Odell Beckham NFL Stats
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Odell Beckham NFL Game Log
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- 2018 Offensive Snaps:
- 2018 Special Teams Snaps:
(Compared to other WRs)
New York Giants Team Injury Report
Jerry Rice had Bill Walsh and Joe Montana. Randy Moss, Bill Belichick and Tom Brady. Beckham Jr., sadly, is saddled with present-day Eli Manning and Ben McAdoo. Still, Beckham managed a 101-1,367-10 line, making it his third straight year of 90-1,300- 10 to start his career, something no other player has done. Beckham's efficiency dropped off significantly, however, with only 13.5 YPC and 8.1 YPT, easily the lowest marks of his career, tracking Manning's slide to 6.7 YPA in his age-35 season. At 5-11, 198, Beckham has average size, but his large hands, leaping ability and skill at catching one-handed make him a good red-zone target, something the Giants recognize as he was tied for second in red-zone looks with 23 and fifth with seven targets inside the five. Beckham runs a 4.43 40, but looks even faster in pads, taking short throws to the house and finishing third among WR with 518 yards after the catch. For all his skill and opportunity, Beckham is part of a low-octane offense (24th in YPP) with an easily outsmarted head coach who alternates between neglecting Beckham and forcing the ball to him at inopportune times. Moreover, the Giants also added two more pass catchers this offseason in Brandon Marshall and Evan Engram, and last year's second-round pick Sterling Shepard will have a role, so Beckham could lose a few opportunities.
Quick, name the players in NFL history with more than 180 catches, 2,600 yards and 25 TDs in their first two years. There's only one, so let's ease the criteria and ask for 150 catches, 2,000 yards and 20 TDs. Still just Beckham. Did we mention he didn't see full-time snaps until Week 7 in 2014 and missed another game due to a (well-earned) suspension last year? Beckham has put on a show during his first two years like no WR since Randy Moss (149-2,726-28) in 1998-99. At 5-11, 198, Beckham has average size, but he plays bigger due to his huge hands and ability to snag the ball out of the air one-handed. The Giants didn't take full advantage of his red-zone skills last year, targeting him 20 times inside the 20 (19th) and seven inside the 10 (120th). Offensive coordinator Ben McAdoo promoted to head coach, it's unlikely Beckham's usage changes much. That's OK because he does plenty of damage from deep - his eight catches for 40-plus yards tied for the NFL lead with Antonio Brown who had 35 more targets. While Beckham's 4.43 40 is merely good, he ran a blazing unofficial 4.31 at the Combine, more reflective of the damage he's done to DBs. While a healthy Victor Cruz and rookie Sterling Shepard could see their share of targets, they replace Rueben Randle and low-end options. None is a significant threat to Beckham.
Beckham's rookie season defied laws of physics and limits of credulity. After missing most of training camp and four games with a hamstring injury, and seeing only six targets in his first two games, Beckham went on a 10-game rampage peak-Jerry Rice would envy. From Weeks 8-17, he went 85-1,233-11, a pace that prorates to 136-1,973-18. That would give him the second-most single-season receptions of all time, the most yardage and the third-most TDs. Before we scream "regression to the mean," of which there will almost surely be some, it's worth noting Beckham was a rookie learning a new system without the benefit of training camp reps, working with a quarterback for the first time while claiming to battle a hamstring injury all year. At 5-11, 198, Beckham has only average size, but ran a blazing 4.31 unofficial time at the NFL Combine (his official one was a merely fast 4.43). He also plays big thanks to a 38.5-inch vertical leap, elite ball skills and large hands, allowing him to operate in the red zone — he tied for fifth in red-zone targets with 26 in only 12 games. Beckham remarkably dropped only two of the 130 passes thrown his way, several of which he snagged with one hand. He also averaged 10 yards per target (4th among the league's 41 100-target wideouts). Beckham had the benefit of being the only game in town for much of last season — at least until Rueben Randle came on during the final two games. With Victor Cruz presumably returning from a knee injury early in the year, that might not be the case in 2015. Still, even if Cruz were 100 percent healthy and Randle emerges as a consistent option — two possibilities that are far from assured — Beckham is the team's unquestioned No. 1 target and one of the rising superstars in the league.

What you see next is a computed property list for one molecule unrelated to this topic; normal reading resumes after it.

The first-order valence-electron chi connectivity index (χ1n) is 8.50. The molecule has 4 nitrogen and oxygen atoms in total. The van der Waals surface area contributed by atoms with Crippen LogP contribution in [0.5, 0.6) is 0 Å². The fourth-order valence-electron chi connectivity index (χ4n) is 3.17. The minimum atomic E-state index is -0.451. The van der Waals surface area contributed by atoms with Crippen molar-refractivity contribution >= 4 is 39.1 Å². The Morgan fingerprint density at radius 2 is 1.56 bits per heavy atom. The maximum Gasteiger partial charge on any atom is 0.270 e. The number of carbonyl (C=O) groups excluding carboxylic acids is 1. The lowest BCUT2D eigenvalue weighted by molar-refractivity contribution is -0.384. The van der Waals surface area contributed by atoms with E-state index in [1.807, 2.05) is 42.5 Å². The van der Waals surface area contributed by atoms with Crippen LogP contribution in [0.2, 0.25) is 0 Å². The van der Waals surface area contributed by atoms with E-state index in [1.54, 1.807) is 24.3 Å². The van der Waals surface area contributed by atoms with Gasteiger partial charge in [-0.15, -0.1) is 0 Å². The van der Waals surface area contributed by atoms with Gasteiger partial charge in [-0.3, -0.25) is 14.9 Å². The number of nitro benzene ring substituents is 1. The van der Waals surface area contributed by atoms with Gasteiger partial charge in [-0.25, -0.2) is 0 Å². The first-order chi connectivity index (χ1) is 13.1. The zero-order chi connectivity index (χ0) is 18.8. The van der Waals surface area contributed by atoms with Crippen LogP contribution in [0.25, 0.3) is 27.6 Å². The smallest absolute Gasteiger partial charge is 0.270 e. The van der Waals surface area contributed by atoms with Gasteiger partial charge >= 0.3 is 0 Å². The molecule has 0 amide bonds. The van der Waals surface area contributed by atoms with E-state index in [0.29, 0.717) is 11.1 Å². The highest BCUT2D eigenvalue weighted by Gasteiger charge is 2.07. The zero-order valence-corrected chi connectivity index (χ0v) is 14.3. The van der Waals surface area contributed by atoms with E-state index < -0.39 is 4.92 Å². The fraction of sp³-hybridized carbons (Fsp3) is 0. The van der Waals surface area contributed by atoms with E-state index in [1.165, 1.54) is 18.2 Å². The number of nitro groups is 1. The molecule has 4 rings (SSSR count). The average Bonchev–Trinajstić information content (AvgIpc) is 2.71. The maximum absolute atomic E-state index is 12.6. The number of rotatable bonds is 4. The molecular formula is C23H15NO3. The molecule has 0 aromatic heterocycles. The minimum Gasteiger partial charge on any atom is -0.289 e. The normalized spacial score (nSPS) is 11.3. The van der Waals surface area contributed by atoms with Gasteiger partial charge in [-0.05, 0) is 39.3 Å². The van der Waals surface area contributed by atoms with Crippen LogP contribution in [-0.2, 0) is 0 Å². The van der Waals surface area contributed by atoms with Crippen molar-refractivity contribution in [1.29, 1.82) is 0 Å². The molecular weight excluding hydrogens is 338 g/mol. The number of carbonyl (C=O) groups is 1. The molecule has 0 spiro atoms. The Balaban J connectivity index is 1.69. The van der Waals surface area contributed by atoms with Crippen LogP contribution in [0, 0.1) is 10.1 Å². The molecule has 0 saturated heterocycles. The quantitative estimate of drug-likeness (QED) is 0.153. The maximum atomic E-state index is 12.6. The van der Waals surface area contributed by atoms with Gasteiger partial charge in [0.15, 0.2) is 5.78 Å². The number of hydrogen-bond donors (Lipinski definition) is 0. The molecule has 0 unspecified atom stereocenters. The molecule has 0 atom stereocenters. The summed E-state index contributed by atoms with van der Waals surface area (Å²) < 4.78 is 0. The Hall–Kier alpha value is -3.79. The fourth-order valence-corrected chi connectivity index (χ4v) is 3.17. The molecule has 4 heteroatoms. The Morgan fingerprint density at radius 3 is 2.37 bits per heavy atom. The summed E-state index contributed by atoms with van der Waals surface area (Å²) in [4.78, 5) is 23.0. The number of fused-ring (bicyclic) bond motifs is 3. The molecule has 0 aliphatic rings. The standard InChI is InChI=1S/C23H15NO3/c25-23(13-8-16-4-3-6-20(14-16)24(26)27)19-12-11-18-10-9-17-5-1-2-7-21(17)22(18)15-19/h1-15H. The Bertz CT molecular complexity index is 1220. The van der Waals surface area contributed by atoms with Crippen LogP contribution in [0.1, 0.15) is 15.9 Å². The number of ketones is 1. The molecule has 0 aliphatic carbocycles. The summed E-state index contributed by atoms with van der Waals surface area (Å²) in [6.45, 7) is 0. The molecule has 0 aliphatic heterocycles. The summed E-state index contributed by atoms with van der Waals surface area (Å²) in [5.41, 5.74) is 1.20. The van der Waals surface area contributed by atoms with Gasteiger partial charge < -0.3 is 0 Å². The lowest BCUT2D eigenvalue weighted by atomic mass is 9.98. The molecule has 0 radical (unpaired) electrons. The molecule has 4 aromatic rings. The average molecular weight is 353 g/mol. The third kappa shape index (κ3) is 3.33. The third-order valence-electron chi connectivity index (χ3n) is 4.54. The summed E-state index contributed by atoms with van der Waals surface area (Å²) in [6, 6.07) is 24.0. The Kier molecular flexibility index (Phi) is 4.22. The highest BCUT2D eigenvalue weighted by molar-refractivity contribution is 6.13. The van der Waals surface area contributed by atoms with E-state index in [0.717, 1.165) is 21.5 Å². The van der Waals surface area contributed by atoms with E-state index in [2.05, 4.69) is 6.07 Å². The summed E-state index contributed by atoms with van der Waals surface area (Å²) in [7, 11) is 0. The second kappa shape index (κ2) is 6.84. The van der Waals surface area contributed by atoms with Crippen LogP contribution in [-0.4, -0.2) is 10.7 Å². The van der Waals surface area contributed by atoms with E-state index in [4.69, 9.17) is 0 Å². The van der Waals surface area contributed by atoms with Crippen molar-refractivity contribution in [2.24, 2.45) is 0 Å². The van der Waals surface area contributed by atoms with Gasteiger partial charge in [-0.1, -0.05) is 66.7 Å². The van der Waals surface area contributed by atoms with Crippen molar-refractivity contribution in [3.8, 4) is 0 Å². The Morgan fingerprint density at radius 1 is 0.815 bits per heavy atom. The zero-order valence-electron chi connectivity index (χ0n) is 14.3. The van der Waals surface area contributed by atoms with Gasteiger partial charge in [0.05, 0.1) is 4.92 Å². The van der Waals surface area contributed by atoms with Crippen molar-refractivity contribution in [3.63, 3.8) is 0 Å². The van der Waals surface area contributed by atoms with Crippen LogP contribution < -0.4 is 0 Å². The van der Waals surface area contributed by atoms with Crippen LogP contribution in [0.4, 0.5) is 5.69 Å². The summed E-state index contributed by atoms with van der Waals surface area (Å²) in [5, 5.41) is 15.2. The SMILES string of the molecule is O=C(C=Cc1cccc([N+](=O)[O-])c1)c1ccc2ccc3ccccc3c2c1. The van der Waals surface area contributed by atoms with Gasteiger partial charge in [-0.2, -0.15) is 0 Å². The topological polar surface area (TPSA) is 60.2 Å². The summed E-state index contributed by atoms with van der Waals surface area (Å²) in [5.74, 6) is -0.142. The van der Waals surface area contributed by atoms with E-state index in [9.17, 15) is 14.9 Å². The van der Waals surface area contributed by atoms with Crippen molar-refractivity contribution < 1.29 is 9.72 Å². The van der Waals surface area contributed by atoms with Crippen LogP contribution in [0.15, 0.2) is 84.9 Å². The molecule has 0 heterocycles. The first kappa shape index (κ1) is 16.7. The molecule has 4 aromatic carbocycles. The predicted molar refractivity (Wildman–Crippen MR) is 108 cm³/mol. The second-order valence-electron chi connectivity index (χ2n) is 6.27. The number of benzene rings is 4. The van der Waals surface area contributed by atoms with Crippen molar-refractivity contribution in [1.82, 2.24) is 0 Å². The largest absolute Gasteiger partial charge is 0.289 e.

The 12th overall pick in this year’s draft, Beckham has the speed and athleticism to strike for big plays, something that was lacking for the Giants last year. At 5-11, 198, Beckham has only average size, but he has a 38.5-inch vertical leap and ran an unofficial 4.31 40 at the NFL Combine, considerably faster than his 4.43 official time. he should see a piece of the team’s targets right away in the new West-Coast-style offense under coordinator Ben McAdoo. However, third-year man Rueben Randle is still around, along with Jerrel Jernigan who came on late in the season. And of course Victor Cruz is entrenched as the team’s top option, so a major breakout for Beckham as a rookie would be a surprise.